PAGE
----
General ESG program management requires a broad understanding of the business and is therefore well-suited to generalists. Individuals with an overview of the business’ operations, strong stakeholder management skills, proficiency with quantitative data, and an understanding of corporate strategy, can be positioned to lead or manage ESG programs and its accompanying reporting with some additional knowledge about ESG.

Companies can bridge the gap by providing internal or external training about ESG practicalities, including regulatory conditions, common frameworks, and ESG due diligence and materiality assessment tools. With the support of leadership, strong generalist employees will be able to analyse the company’s situation and apply their new knowledge to create or support relevant ESG goals.

Even more focused ESG roles can be developed from existing talent pools. For example, individuals working with procurement or supply chain management may be well-positioned to learn more about the implications of ESG initiatives in their work and can be empowered to apply their learnings. Training members of the finance team to better understand and vet green funds can ensure that the company is not reliant on a single individual to provide essential knowledge in a growing field.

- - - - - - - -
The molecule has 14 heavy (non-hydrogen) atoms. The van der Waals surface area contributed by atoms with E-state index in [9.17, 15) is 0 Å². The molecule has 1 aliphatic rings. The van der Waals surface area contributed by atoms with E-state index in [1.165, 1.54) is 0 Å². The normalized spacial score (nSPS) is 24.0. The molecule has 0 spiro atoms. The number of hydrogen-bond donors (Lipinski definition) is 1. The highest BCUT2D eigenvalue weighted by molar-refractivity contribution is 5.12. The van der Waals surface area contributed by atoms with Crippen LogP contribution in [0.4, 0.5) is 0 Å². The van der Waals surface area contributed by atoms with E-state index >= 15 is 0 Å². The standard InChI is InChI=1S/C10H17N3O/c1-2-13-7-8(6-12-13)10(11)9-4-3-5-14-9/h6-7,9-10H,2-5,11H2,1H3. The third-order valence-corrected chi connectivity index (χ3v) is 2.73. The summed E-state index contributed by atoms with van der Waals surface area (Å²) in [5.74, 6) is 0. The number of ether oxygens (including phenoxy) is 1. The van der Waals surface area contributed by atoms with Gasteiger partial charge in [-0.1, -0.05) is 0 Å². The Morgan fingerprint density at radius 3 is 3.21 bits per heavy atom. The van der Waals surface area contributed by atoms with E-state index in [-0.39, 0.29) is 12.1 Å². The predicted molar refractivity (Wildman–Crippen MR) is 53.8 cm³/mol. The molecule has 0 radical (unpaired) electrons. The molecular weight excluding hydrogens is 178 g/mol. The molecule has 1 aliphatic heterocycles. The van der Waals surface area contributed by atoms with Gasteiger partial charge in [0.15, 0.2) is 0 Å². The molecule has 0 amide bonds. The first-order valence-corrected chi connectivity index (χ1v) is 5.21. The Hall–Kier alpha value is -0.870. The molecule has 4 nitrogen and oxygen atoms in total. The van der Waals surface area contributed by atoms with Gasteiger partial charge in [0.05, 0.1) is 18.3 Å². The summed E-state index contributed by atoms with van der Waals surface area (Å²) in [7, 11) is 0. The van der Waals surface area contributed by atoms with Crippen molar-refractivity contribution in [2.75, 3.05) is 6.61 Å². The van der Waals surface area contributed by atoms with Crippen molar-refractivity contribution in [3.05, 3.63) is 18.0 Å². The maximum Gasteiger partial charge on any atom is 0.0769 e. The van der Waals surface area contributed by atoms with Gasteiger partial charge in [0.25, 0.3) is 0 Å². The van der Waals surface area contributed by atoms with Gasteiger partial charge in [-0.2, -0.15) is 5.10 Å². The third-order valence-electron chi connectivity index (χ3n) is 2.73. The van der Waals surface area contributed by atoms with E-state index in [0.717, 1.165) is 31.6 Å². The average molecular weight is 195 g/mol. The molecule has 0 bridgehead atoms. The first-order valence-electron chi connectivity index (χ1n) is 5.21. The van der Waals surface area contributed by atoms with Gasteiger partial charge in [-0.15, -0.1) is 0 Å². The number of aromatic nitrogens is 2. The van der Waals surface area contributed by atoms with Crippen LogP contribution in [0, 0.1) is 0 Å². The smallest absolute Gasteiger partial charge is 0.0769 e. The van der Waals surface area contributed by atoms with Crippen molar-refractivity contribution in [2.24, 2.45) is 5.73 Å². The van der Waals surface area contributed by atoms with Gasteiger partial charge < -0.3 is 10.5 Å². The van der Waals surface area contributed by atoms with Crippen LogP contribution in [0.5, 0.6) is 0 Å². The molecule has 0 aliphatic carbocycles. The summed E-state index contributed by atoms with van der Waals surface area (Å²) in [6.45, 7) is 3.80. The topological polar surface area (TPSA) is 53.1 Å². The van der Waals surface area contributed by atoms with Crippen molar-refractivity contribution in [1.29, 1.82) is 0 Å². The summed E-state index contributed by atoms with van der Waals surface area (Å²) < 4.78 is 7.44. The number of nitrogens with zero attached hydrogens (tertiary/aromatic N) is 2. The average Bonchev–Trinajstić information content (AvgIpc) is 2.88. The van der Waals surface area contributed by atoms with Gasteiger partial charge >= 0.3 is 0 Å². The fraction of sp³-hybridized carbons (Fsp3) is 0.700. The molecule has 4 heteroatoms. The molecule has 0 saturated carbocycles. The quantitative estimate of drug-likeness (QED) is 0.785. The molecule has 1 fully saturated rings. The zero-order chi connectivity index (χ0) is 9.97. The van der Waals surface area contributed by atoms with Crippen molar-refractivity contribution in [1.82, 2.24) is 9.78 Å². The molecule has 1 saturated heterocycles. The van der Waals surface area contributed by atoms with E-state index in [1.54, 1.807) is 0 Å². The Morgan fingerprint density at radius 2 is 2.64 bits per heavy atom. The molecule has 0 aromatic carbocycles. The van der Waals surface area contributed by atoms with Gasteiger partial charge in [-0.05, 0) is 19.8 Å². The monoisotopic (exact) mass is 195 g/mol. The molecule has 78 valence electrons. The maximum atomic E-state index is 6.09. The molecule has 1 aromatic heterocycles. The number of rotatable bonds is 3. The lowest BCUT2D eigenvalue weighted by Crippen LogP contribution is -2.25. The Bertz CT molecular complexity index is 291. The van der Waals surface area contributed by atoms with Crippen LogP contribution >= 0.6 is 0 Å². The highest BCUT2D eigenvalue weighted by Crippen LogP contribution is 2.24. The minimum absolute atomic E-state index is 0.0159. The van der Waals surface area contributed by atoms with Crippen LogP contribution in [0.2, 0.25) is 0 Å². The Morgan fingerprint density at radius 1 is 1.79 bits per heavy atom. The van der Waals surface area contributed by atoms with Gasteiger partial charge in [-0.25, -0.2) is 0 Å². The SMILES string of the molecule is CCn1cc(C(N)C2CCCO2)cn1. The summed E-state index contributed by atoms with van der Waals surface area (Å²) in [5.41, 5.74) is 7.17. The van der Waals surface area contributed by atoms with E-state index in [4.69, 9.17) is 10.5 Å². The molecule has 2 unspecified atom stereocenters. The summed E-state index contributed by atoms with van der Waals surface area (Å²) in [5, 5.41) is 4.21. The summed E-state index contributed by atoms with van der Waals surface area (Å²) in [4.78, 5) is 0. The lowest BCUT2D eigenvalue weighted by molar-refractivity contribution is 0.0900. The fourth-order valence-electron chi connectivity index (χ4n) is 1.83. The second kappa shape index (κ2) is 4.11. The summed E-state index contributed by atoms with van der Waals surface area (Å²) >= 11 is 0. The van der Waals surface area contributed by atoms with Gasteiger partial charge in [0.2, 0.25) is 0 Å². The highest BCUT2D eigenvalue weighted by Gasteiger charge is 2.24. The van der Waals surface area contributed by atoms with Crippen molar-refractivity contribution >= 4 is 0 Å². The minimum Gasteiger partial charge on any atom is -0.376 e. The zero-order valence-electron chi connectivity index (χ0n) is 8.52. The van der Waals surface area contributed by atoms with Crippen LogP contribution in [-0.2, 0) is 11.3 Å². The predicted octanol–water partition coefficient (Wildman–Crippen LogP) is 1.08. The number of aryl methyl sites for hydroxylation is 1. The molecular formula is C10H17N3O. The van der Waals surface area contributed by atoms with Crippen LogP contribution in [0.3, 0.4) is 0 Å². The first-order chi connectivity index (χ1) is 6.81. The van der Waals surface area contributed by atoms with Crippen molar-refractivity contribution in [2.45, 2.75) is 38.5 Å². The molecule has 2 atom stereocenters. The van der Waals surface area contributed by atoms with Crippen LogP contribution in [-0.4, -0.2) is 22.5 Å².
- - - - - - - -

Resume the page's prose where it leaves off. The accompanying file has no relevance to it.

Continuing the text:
Many of the required skills for the primary business functions of ESG are transferable from other business areas. Devoting resources to teaching individuals across functions can be worthwhile for both the company and the individuals. Internal training for individuals across corporate functions helps to ensure that ESG goals are well-integrated into the corporate operations and sends a message that ESG is an important part of strategy and daily operations, not just a side activity. It also reduces the need for specialised ESG skills by dispersing the knowledge across the organisation.

2. Bring in less experienced ESG specialists

The relative recency with which ESG has been incorporated into business education is one of the drivers behind the highly competitive and expensive search for experienced ESG talent. Historically, education in sustainability was focused on environmental impact, leading to highly scientific and specialised talent with strong activist roots, and creating a limited number of currently available ESG business talent.